The detection device 400 of FIG. 4 also comprises a pen point or writing implement 404 which allows the user to point the detection device 400 to a specific location on the symbol pattern, and which optionally deposits ordinary pigment-based marking ink on the symbol pattern so that the user can see what he is writing or drawing on the symbol pattern. A contact sensor 405 is operatively connected to the pen point 404 to detect when it is applied to and/or lifted from a surface. Based on the output of the contact sensor 405, the capturing means 403 is controlled to capture, between a pen down and a pen up, images of an area near or around the pen point 401. The detection device 400 also comprises a power supply 406 such as a battery and/or a mains power connector, a communications interface 407 comprising components for wired or wireless short-range or remote communication, an MMI (Man Machine Interface) 408 such as a display, an indicator lamp, a vibrator, or a speaker for providing feedback to the user, and one or more buttons 409 allowing the user to activate and/or control the detection device 400.

The detection device 400 also contains a memory 410 for storing pattern data representing the symbols scanned by the capturing means 403, and a signal-processing arrangement 411 for performing various calculations. The signal-processing arrangement 411 may e.g. be realized by a suitably programmed processor, by specifically adapted hardware, such as an ASIC (Application-Specific Integrated Circuit), a DSP (“Digital Signal Processor”) or an FPGA (Field Programmable Gate Array), by discrete digital or analog components, or any combination thereof. Alternatively, the memory 410 and/or the signal-processing arrangement 411 may be located in an external receiving unit (not shown) in communication with the detection device 400.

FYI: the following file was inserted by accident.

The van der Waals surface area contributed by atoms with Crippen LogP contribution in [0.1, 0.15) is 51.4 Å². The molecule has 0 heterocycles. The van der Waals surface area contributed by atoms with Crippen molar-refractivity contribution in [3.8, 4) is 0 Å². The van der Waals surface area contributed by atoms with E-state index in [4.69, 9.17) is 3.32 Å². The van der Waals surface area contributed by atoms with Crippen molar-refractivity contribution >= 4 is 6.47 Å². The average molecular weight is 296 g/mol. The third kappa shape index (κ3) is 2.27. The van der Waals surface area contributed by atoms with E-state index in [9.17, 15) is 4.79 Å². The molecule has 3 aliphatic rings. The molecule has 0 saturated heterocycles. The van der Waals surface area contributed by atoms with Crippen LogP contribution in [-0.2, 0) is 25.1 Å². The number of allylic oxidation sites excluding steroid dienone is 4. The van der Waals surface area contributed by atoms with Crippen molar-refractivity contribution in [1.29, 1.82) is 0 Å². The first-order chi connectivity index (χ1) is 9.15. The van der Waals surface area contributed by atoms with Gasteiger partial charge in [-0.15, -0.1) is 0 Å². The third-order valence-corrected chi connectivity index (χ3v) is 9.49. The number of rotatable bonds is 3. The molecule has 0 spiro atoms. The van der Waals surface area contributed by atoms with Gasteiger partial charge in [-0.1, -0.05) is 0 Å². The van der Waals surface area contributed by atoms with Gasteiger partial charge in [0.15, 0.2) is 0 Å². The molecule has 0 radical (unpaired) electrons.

The calculations made by the signal processing arrangement 411 will now be briefly explained with reference to the exemplifying mask of FIG. 3. As discussed above, the symbols scanned by the capturing means 403 are disposed in a known geometrical order and relationship relative to the sequence. We assume that the mask B is located at the position defined by the coordinates (X,Y) of the top left corner of the mask B. The observed symbols within the mask B represent symbol values, i.e. elements in the sequence S. These observed elements BX,Y of the mask B correspond to specific coefficients CX,Y of the sequence S. The relationship between the elements BX,Y and CX,Y is expressed in the matrix equation B=TC.

Finding the location of an observed mask B in the symbol pattern PW may comprise the following steps. First, the elements BX,Y of the mask B at position (X,Y) are captured and stored in memory. Then, the matrix equation BX,Y=TCX,Y is solved for CX,Y.

In one embodiment, the transform matrix T (suitably as a factorization allowing for quick solving), or its inverse T1, is pre-calculated for the sequence S and may be stored in the memory of the detection device/receiving unit. Also, the mask B may have a predetermined fixed shape. For successive locations at varying positions (X,Y), the corresponding coefficients CX,Y are solved with the aforesaid matrix equation.